Tony Grimes pointed to the UNC end zone and began jogging down the field in celebration before the officials confirmed what he knew to be true — junior linebacker Cedric Gray had recovered the ball at midfield.
With about eleven and a half minutes left in the fourth quarter, Gray met Pitt’s junior running back Israel Abanikanda as he rushed up the middle of the field and stripped the ball away in a play UNC head coach Mack Brown said “was the difference in the ballgame.”
“(Pitt) still had a chance to score,” Brown said. “Our defense has been so inconsistent that that game wasn’t over.”
The play was critical in swinging the momentum toward the Tar Heels, whose 28 unanswered points closed out their 42-24 win over Pitt. Moreover, they stopped a player Brown called “the best running back in the country" earlier in the week.
While UNC’s defense allowed Abanikanda to score three touchdowns and accumulate 127 rushing yards, Brown was still proud of his defense’s showing. For a team that ranks in the bottom 30 of the FBS in rushing defense, the Tar Heels did exactly what they needed to do against the nation’s leader in scoring and all-purpose yards — be average.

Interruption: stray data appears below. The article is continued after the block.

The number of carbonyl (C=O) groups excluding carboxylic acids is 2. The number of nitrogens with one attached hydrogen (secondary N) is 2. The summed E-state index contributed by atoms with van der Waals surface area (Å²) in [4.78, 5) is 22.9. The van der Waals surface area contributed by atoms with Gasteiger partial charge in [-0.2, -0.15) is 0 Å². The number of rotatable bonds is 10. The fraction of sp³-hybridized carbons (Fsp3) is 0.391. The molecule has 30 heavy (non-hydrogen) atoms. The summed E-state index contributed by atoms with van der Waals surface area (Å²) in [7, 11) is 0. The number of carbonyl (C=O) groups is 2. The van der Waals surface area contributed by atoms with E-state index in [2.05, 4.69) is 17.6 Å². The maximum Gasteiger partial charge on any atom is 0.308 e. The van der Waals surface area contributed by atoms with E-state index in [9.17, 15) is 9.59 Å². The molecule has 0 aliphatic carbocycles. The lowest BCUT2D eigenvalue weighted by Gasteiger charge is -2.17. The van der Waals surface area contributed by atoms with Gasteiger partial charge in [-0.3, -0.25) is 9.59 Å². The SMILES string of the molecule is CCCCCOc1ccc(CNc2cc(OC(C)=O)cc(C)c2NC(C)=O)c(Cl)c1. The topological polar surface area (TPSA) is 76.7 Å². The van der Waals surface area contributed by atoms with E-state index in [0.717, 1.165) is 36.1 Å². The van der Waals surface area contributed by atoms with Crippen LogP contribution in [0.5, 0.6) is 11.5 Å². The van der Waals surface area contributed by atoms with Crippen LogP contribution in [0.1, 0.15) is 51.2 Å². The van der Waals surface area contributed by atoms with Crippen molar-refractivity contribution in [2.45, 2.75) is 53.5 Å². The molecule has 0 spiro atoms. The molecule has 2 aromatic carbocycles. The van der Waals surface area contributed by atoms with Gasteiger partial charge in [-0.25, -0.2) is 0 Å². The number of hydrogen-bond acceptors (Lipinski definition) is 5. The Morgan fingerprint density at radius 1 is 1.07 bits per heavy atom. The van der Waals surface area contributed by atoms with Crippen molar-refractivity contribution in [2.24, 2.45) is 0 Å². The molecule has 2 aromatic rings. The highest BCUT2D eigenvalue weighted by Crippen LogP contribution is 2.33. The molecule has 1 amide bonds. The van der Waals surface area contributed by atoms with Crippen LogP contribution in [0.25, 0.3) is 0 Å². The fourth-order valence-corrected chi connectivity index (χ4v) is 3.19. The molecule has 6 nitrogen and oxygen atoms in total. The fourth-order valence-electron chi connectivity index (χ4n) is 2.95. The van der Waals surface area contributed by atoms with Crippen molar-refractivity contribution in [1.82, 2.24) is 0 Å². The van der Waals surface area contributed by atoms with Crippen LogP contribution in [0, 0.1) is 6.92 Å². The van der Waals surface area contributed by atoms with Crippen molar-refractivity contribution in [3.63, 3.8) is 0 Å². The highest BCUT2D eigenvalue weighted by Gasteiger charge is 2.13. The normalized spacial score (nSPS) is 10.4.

UNC's defense wasn't stellar by any means.
Blown coverages in the secondary were a glaring issue on Saturday as Pitt picked up five receptions of 20 or more yards. However, North Carolina's defense did what it needed to do by limiting explosive plays from Abanikanda and keeping the Tar Heels close in the game before eventually shutting out the Panthers in the fourth quarter.
Despite Abanikanda’s evasiveness, UNC held the running back under his average for rushing yards and yards per carry, something Brown credits to the evolution of his defense.
“I’m so proud of our lines of scrimmage now… we can stop people on short yardage on defense now and that’s not something we’ve been able to do before,” Brown said.